Extrusion Know How | 3 MINUTE READ

Don’t Build In Melt-Temperature Variations

It’s not unusual for polymer to exit the extruder with a uniform melt temperature, only to be fouled up by downstream flow pipes and the like. Here’s how to avoid this.
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Quality extrusions are judged primarily by their dimensional tolerances. Getting consistent tolerances requires steady output and uniform melt temperature throughout the extrudate. This yields uniform flow, drawdown, and shrinkage.

It’s not unusual to have a relatively uniform melt temperature leaving the extruder and/or screen changer and then have a substantial temperature difference “built into” the melt through the flow pipes and other downstream apparatus leading to the die. The longer the downstream apparatus and the lower the flow velocity, the more variation that can be built in.

In a previous column (March 2010), I discussed the degradation that can occur due to low flow velocity. The same factor can build in variation in melt temperature, which influences die-flow stability, particularly in thin cross-sections and thin coextrusion layers. These variations are often blamed on poor screw design, and operators typically respond by increasing screen-pack density. But that approach actually adds to the melt temperature, reduces the output, and offers no improvement. Sometimes it makes matters worse.

Figures 1-4 show flow velocity in a round flow orifice. The output in any area is proportional to the velocity, so what is really revealed is the variation in output across the cross-section. 

Polymer flow is always laminar or layer-like because of the high viscosities, so pressure flow in a round pipe is essentially in concentric rings around the center. The highest flow always occurs in the center of the pipe, with decreasing flow velocity as the distance increases from the center. Since the polymer sticks to the walls of the orifice, the velocity is zero at the walls and maximum at the center. The hotter polymer—having a lower viscosity—moves to the geometric center of the flow area, where shear stress from the drag on the walls is minimal.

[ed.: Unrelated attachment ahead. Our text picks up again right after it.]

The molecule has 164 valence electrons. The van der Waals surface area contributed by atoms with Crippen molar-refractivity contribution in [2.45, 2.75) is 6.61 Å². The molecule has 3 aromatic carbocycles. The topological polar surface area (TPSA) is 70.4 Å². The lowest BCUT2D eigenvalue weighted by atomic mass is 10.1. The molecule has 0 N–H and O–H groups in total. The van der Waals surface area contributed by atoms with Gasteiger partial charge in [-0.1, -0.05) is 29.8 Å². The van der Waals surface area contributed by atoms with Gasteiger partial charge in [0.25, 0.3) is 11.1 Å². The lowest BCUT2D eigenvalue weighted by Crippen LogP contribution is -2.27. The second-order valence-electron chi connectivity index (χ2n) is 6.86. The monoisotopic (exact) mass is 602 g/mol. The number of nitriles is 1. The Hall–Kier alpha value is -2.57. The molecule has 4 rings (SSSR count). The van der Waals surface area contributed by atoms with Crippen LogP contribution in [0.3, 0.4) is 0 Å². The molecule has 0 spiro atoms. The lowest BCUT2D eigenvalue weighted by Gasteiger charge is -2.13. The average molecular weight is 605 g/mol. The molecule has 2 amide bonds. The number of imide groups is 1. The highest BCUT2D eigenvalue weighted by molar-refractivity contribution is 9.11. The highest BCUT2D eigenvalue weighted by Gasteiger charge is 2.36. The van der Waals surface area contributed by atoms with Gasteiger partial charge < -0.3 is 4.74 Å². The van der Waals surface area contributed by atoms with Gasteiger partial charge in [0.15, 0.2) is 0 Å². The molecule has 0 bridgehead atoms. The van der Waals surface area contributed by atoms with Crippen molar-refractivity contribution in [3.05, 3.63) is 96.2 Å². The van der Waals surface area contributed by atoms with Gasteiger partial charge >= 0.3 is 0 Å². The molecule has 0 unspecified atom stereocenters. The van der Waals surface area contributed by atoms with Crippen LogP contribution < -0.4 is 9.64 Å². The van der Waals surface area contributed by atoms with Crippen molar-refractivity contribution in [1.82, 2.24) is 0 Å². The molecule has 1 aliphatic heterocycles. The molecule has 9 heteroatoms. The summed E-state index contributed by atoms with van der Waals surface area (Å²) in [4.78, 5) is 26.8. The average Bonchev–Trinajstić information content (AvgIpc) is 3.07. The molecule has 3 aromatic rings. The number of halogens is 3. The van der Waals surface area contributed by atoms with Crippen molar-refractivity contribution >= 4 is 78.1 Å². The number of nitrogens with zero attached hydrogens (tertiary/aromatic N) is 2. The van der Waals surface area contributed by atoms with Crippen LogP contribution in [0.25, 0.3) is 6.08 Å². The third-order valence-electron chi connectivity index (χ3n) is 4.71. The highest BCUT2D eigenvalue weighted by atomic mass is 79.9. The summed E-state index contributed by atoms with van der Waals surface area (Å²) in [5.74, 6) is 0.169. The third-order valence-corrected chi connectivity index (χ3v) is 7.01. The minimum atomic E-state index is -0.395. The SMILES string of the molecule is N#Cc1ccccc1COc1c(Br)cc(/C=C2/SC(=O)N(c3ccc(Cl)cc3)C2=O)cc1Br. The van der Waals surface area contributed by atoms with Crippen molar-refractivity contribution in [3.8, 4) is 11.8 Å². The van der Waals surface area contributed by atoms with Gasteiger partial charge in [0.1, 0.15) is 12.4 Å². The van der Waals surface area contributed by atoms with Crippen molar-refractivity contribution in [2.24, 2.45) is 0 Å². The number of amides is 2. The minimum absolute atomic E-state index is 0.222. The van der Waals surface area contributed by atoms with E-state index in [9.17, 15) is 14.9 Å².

Figure 1 shows an ideal flow velocity. The flow approaches plug flow, and the velocity is pretty uniform, although still zero at the walls. This is an ideal design but cannot always be implemented for a variety of reasons. Figure 2 shows a more typical situation, where the flow orifices are oversized to control pressure or the output is reduced for other reasons. Figure 2 is what would be expected in an isothermal condition at about half the potential for plug flow.

In Fig. 3, the orifice walls are at a substantially lower temperature than the melt entering the orifice. This results in a more concentrated center flow with a higher velocity, and a larger area of the orifice filled with slower to very-slow-moving polymer. This results in a greater variation of melt temperature entering the die and is a poor operating choice. This is often a result of assuming the melt can be cooled in that way, but that either has no effect or actually increases the melt temperature because of the increased pressure drop due to the reduced flow area. Polymers are excellent insulators, and trying to cool them in laminar flow at the wall is very ineffective. 

Figure 4 is a condition where the wall is at an equal or higher temperature than the melt. Any maintenance or even slight heating of the melt near the wall reduces the viscosity near the wall and the overall shear stress in the melt flow, which enlarges the flow area.

Personally, I find that setting the flow pipes and downstream apparatus 10° F higher than the melt temperature exiting the extruder is a good starting point, until more information is available. The more uniform the flow, the more consistent the melt temperature. It is important to minimize variation in temperature through the extrudate, as variation will affect the die flow and dimensions of the final part. A lot of this can often be mitigated by use of a static mixer, which should always be located as close to the die as possible so that no further variation can be built in after the mixer. Of course, proper design and thermal control of the downstream apparatus is a solution in itself that provides a narrow window where operation is near optimum. 

ABOUT THE AUTHOR: Jim Frankland is a mechanical engineer who has been involved in all types of extrusion processing for more than 40 years. He is now president of Frankland Plastics Consulting, LLC. Contact jim.frankland@comcast.net or (724)651-9196.